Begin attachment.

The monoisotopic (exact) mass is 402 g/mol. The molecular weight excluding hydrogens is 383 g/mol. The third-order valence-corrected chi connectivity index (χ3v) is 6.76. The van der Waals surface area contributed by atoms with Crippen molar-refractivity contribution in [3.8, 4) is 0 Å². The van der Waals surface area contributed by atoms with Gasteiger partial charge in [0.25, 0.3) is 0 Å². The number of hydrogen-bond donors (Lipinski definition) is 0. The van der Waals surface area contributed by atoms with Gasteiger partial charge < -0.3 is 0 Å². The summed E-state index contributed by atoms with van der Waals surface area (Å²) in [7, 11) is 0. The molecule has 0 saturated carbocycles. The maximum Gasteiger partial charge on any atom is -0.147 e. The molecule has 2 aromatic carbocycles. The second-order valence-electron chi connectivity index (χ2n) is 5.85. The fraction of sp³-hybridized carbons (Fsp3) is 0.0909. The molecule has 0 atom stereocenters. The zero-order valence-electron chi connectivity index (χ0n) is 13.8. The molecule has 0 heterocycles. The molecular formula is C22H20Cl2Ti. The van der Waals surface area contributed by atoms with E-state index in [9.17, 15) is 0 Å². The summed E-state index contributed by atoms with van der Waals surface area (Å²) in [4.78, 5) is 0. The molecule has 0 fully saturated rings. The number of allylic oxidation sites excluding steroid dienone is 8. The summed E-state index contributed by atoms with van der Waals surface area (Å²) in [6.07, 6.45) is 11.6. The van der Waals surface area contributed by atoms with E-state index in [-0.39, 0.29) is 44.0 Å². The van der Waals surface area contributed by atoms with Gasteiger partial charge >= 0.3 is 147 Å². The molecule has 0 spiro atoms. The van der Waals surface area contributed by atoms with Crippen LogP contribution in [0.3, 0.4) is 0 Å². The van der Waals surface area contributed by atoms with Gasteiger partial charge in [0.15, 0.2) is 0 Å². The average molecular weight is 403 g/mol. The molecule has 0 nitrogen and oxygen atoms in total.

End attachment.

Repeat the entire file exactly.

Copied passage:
The monoisotopic (exact) mass is 402 g/mol. The molecular weight excluding hydrogens is 383 g/mol. The third-order valence-corrected chi connectivity index (χ3v) is 6.76. The van der Waals surface area contributed by atoms with Crippen molar-refractivity contribution in [3.8, 4) is 0 Å². The van der Waals surface area contributed by atoms with Gasteiger partial charge in [0.25, 0.3) is 0 Å². The number of hydrogen-bond donors (Lipinski definition) is 0. The van der Waals surface area contributed by atoms with Gasteiger partial charge < -0.3 is 0 Å². The summed E-state index contributed by atoms with van der Waals surface area (Å²) in [7, 11) is 0. The molecule has 0 saturated carbocycles. The maximum Gasteiger partial charge on any atom is -0.147 e. The molecule has 2 aromatic carbocycles. The second-order valence-electron chi connectivity index (χ2n) is 5.85. The fraction of sp³-hybridized carbons (Fsp3) is 0.0909. The molecule has 0 atom stereocenters. The zero-order valence-electron chi connectivity index (χ0n) is 13.8. The molecule has 0 heterocycles. The molecular formula is C22H20Cl2Ti. The van der Waals surface area contributed by atoms with E-state index in [9.17, 15) is 0 Å². The summed E-state index contributed by atoms with van der Waals surface area (Å²) in [4.78, 5) is 0. The molecule has 0 fully saturated rings. The number of allylic oxidation sites excluding steroid dienone is 8. The summed E-state index contributed by atoms with van der Waals surface area (Å²) in [6.07, 6.45) is 11.6. The van der Waals surface area contributed by atoms with E-state index in [-0.39, 0.29) is 44.0 Å². The van der Waals surface area contributed by atoms with Gasteiger partial charge >= 0.3 is 147 Å². The molecule has 0 spiro atoms. The van der Waals surface area contributed by atoms with Crippen LogP contribution in [0.3, 0.4) is 0 Å². The van der Waals surface area contributed by atoms with Gasteiger partial charge in [0.15, 0.2) is 0 Å². The average molecular weight is 403 g/mol. The molecule has 0 nitrogen and oxygen atoms in total.